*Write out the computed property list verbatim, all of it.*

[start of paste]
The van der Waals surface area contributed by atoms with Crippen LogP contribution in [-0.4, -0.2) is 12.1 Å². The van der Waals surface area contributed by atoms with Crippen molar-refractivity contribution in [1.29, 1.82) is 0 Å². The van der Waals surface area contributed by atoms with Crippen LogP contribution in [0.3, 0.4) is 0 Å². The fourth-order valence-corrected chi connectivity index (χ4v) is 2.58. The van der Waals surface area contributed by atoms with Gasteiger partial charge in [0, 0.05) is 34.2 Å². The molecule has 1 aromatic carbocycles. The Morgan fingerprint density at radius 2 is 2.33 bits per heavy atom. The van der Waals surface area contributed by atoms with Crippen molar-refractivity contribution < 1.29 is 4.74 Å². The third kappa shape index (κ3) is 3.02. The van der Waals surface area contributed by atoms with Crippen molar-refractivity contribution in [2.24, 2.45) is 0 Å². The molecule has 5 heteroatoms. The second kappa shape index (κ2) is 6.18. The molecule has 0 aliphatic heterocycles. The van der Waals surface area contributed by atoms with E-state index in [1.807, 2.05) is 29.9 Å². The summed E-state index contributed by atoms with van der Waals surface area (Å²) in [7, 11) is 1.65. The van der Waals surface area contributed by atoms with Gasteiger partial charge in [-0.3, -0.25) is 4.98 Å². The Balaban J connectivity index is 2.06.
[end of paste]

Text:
The van der Waals surface area contributed by atoms with Crippen LogP contribution in [-0.4, -0.2) is 12.1 Å². The van der Waals surface area contributed by atoms with Crippen molar-refractivity contribution in [1.29, 1.82) is 0 Å². The van der Waals surface area contributed by atoms with Crippen LogP contribution in [0.3, 0.4) is 0 Å². The fourth-order valence-corrected chi connectivity index (χ4v) is 2.58. The van der Waals surface area contributed by atoms with Gasteiger partial charge in [0, 0.05) is 34.2 Å². The molecule has 1 aromatic carbocycles. The Morgan fingerprint density at radius 2 is 2.33 bits per heavy atom. The van der Waals surface area contributed by atoms with Crippen molar-refractivity contribution < 1.29 is 4.74 Å². The third kappa shape index (κ3) is 3.02. The van der Waals surface area contributed by atoms with Crippen molar-refractivity contribution in [2.24, 2.45) is 0 Å². The molecule has 5 heteroatoms. The second kappa shape index (κ2) is 6.18. The molecule has 0 aliphatic heterocycles. The van der Waals surface area contributed by atoms with E-state index in [1.807, 2.05) is 29.9 Å². The summed E-state index contributed by atoms with van der Waals surface area (Å²) in [7, 11) is 1.65. The van der Waals surface area contributed by atoms with Gasteiger partial charge in [-0.3, -0.25) is 4.98 Å². The Balaban J connectivity index is 2.06.